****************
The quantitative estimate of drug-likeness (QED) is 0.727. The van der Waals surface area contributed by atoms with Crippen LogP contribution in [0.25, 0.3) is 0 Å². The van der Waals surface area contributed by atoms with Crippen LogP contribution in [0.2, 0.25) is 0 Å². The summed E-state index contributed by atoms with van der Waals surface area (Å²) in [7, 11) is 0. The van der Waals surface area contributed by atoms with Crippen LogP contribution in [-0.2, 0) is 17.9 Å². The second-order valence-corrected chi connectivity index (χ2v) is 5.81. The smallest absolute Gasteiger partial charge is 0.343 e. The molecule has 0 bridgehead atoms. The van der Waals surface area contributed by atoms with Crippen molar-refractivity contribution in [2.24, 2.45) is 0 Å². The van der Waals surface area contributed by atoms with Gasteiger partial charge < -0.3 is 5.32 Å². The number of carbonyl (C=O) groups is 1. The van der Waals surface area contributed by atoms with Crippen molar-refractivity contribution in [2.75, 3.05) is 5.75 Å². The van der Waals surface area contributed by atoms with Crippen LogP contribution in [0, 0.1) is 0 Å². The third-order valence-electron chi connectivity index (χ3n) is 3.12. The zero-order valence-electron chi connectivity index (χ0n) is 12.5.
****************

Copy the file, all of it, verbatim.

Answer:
The quantitative estimate of drug-likeness (QED) is 0.727. The van der Waals surface area contributed by atoms with Crippen LogP contribution in [0.25, 0.3) is 0 Å². The van der Waals surface area contributed by atoms with Crippen LogP contribution in [0.2, 0.25) is 0 Å². The summed E-state index contributed by atoms with van der Waals surface area (Å²) in [7, 11) is 0. The van der Waals surface area contributed by atoms with Crippen LogP contribution in [-0.2, 0) is 17.9 Å². The second-order valence-corrected chi connectivity index (χ2v) is 5.81. The smallest absolute Gasteiger partial charge is 0.343 e. The molecule has 0 bridgehead atoms. The van der Waals surface area contributed by atoms with Crippen molar-refractivity contribution in [2.24, 2.45) is 0 Å². The van der Waals surface area contributed by atoms with Gasteiger partial charge < -0.3 is 5.32 Å². The number of carbonyl (C=O) groups is 1. The van der Waals surface area contributed by atoms with Crippen molar-refractivity contribution in [2.75, 3.05) is 5.75 Å². The van der Waals surface area contributed by atoms with Crippen LogP contribution in [0, 0.1) is 0 Å². The third-order valence-electron chi connectivity index (χ3n) is 3.12. The zero-order valence-electron chi connectivity index (χ0n) is 12.5.